0.727
  
0.737
  
0.504
  
0.422
 Left
53
31
 
29
55
 
54
30
 
29
55
 
 Right
54
27
 
32
49
 
52
29
 
36
45
 
 Bilateral
25
17
 
17
25
 
31
11
 
16
26
 
Size (cm)
  
0.570
  
0.614
  
0.749
  
0.879
 <8.0
81
43
 
45
79
 
81
43
 
48
76
 
 ≥8.0
51
32
 
33
50
 
56
27
 
33
50
 
Type
  
0.155
  
0.144
  
0.856
  
0.238
 Serous
97
62
 
55
104
 
107
52
 
61
98
 
 Mucinous
20
8
 
16
12
 
17
11
 
15
13
 
 Endometrial
8
5
 
5
8
 
9
4
 
3
10
 
 Clear cell
7
0
 
2
5
 
4
3
 
2
5
 
Ascite
  
0.952
  
0.247
  
0.413
  
0.097
 No
78
44
 
42
80
 
78
44
 
42
80
 
 Yes
54
31
 
36
49
 
59
26
 
39
46
 
Grade
  
0.003
  
0.040
  
0.001
  
0.001
 Well
88
34
 
53
69
 
70
52
 
59
63
 
 Moderate + poor
44
41
 
25
60
 
67
18
 
22
63
 
Implantation
  
0.028
  
<0.001
  
0.001
  
<0.001
 No
89
39
 
61
67
 
74
54
 
66
62
 
 Yes
43
36
 
17
62
 
63
16
 
15
64
 
LNM
  
0.044
  
0.013
  
0.025
  
0.005
 No
89
40
 
57
72
 
78
51
 
60
69
 
 Yes
43
35
 
21
57
 
59
19
 
21
57
 
FIGO stage
  
<0.001
  
0.004
  
<0.001
  
<0.001
 I + II
81
25
 
50
56
 
54
52
 
58
48
 
 III + IV
51
50
 
28
73
 
83
18
 
23
78
 
As with VM, ALDH1+ expression was significantly higher in EOC tissues (62.3%, 129/207) than in control tissues (18.3%, 11/60; P < 0.001; Fig. 1 c, d). The rate of ALDH1+ expression in EOC was associated with tumor grade, LNM, implantation, and FIGO stage, but not patient age, tumor location, size, type, or ascites (Table 2).
KiSS-1+ expression was significantly less in EOC tissues (33.8%, 70/207) than in control tissues (96.7%, 58/60; P < 0.001; Fig. 1e, f). The rate of KiSS-1+ expression was inversely related to tumor grade, LNM, implantation, and FIGO stage. No association was found between KiSS-1 expression and patient age, tumor location, size, type, or ascites (Table 2).
MACC1+ expression was significantly higher in EOC tissues (60.9%, 126/207) than in control tissues (8.3%, 5/60; P < 0.001; Fig. 1 g, h). MACC1+ expression was also associated with tumor grade, LNM, implantation and FIGO stage, but not patient age, tumor location, size, type, or ascites (Table 2).

Univariate and multivariate analyes

Follow-up data demonstrated that OS was significantly shorter in EOC patients with VM+ samples (41.6 ± 21.1 months) compared with those with VM− (57.3 ± 22.9 months; log-rank = 19.072, P < 0.00; Fig. 2a). Similarly, OS of ALDH1+ patients (40.4 ± 19.7 months) was significantly shorter than those of ALDH− patients (70.0 ± 16.7 months; log-rank = 73.845, P < 0.001; Fig. 2b). The OS of KiSS-1+ patients (64.6 ± 21.0 months) was significantly longer than those who were KiSS-1− (45.0 ± 21.9 months; log-rank = 29.001, P < 0.001; Fig. 2c). The OS of MACC1+ patients (38.0 ± 18.0 months) was significantly shorter than those who were MACC1− (72.7 ± 13.2 months; log-rank = 118.775, P < 0.001; Fig. 2d). The combination of KiSS-1− expression and ALDH1+, VM+, and MACC1+ expression led to poorer prognoses than did the reverse combination (log-rank = 87.116, P < 0.001; Fig. 2e). In univariate analysis, OS was significantly associated with clinicopathological characteristics, including grade (P = 0.001, log-rank = 14.060), LNM (P = 0.002, log-rank = 9.915), implantation (P < 0.001, log-rank = 68.810), and FIGO stage (P < 0.001, log-rank = 50.925; Table 3).
Table 3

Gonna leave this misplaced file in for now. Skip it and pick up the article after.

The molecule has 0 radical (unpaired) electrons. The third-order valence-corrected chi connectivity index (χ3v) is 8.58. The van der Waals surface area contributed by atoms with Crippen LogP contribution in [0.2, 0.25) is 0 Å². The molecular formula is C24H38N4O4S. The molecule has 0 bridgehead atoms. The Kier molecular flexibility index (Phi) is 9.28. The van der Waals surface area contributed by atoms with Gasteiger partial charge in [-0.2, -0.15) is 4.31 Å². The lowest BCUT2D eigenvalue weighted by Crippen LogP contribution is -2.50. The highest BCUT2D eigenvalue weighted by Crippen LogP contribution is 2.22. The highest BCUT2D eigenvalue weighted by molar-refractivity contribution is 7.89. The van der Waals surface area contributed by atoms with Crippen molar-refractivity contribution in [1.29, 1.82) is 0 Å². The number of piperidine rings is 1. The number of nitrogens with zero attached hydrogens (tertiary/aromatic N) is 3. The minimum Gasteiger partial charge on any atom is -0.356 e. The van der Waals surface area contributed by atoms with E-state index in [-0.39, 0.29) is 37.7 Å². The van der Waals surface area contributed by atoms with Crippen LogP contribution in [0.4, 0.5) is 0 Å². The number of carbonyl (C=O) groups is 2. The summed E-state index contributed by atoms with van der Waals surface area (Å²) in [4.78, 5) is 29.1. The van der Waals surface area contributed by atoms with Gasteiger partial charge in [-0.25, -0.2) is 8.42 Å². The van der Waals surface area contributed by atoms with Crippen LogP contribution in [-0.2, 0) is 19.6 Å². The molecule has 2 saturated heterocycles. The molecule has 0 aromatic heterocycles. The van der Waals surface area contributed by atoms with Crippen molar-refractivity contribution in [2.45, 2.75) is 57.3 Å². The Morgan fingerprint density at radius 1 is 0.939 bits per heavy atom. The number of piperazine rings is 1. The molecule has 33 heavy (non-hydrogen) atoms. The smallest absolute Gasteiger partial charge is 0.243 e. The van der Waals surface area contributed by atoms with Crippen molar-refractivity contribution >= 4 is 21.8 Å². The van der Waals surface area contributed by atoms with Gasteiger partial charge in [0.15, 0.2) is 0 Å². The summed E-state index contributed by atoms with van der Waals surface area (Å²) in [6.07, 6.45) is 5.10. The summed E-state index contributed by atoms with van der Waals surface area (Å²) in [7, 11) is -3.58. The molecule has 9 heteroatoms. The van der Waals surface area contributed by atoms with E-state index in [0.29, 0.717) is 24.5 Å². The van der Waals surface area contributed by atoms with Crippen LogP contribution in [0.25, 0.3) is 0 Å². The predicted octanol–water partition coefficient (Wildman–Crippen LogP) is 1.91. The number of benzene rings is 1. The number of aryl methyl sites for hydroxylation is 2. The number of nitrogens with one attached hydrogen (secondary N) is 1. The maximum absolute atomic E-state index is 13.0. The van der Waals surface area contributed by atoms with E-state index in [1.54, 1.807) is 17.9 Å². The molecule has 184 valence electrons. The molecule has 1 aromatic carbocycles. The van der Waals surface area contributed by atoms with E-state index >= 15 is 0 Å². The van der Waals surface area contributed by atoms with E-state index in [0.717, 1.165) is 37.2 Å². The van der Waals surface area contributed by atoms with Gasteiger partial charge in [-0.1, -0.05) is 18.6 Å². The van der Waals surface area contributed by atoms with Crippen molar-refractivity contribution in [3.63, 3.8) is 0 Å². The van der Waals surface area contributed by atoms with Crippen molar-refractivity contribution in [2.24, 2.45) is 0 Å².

Results of univariate analyses of overall survival time (OST)
Variable
n
Mean OS (months)
Log-rank
P value
VM
  
19.072
<0.001
 Negative
132
57.3 ± 22.9
  
 Positive
75
41.6 ± 21.1
  
ALDH1
  
73.845
<0.001
 Negative
78
70.0 ± 16.7
  
 Positive
129
40.4 ± 19.7
  
KiSS-1
  
29.001
<0.001
 Negative
137
45.0 ± 21.9
  
 Positive
70
64.6 ± 21.0
  
MACC1
  
118.775
<0.001
 Negative
81
72.7 ± 13.2
  
 Positive
126
38.0 ± 18.0
  
Age (years)
  
0.869
0.351
 <60
126
52.8 ± 23.4
  
 ≥60
81
50.0 ± 23.6
  
Location
  
1.783
0.410
 Left
84
46.9 ± 26.2
  
 Right
81
57.8 ± 17.4
  
 Bilateral
42
48.9 ± 25.7
  
Size (cm)
  
3.386
0.066
 <8.0
124
53.5 ± 24.2
  
 ≥8.0
83
48.8 ± 23.3
  
Type
  
6.662
0.083
 Serous
159
51.1 ± 23.9
  
 Mucinous
28
60.5 ± 20.8
  
 Endometrial
13
43.5 ± 19.6
  
 Clear cell
7
42.3 ± 24.2
  
Ascite
  
1.543
0.214
 No
122
50.3 ± 22.7
  
 Yes
85
54.5 ± 24.6
  
Grade
  
14.060
<0.001
 Well
122
56.5 ± 23.9
  
 Moderate + poor
85
44.5 ± 21.0
  
Implantation
  
68.810
<0.001
 No
128
61.0 ± 21.2
  
 Yes
79
36.4 ± 18.6
  
LNM
  
9.915
0.002
 No
129
57.5 ± 21.6
  
 Yes
78
41.9 ± 23.3
  
FIGO stage
  
50.925
<0.001
 I + II
106
62.2 ± 22.1
  
 III + IV
101
40.5 ± 19.5
  
Multivariate analysis indicated that VM+, ALDH1+, KiSS-1+, and/or MACC1+ specimens, and implantation and FIGO stage, were independent prognostic factors for EOC (Table 4).
Table 4
Results of multivariate analyses of overall survival time (OST)
Variable
B
SE
P
RR
95% CI
VM
0.408
0.170
0.017
1.503
1.076–2.100
ALDH1
0.621
0.241
0.010
1.860
1.160–2.983
KiSS-1
−0.371
0.181
0.041
0.690
0.484–0.985
MACC1
1.400
0.255
<0.001
4.057
2.460–6.691
Implantation
1.009
0.191
<0.001
2.744
1.886–3.992
FIGO stage
0.687
0.188
<0.001
1.987
1.376–2.871

Associations among VM, and expression of ALDH1, KiSS-1, and MACC1 in EOC

Spearman correlation coefficient analysis showed negative associations between KiSS-1+ expression and that of VM (r = −0.284, P < 0.001), ALDH1 (r = −0.224, P = 0.001), or MACC1 (r = −0.306, P < 0.001). Expression of ALDH1 and that of VM (r = 0.150, P = 0.030) and MACC1 (r = 0.704, P < 0.001) were positively associated, as were VM and MACC1 (r = 0.193, P = 0.005; Table 5).
Table 5
Correlation among VM, ALDH1, KiSS-1, and MACC1 in EOC
Variable
VM
r
P
ALDH1
r
P
KiSS-1
r
P
Negative
Positive
Negative
Positive
Negative
Positive
MACC1
  
0.193
0.005
  
0.704
<0.001
  
−0.306
<0.001
 Negative
61
20
  
65
16
  
39
42
  
 Positive
71
55
  
13
113
  
98
28
  
VM
      
0.150
0.030
  
−0.284
<0.001
 Negative
    
57
75
  
74
58
  
 Positive
    
21
54
  
63
12
  
ALDH1
  
0.150
0.030
      
−0.224
0.001
 Negative
57
21
      
41
37
  
 Positive
75
54
      
96
33
  

Discussion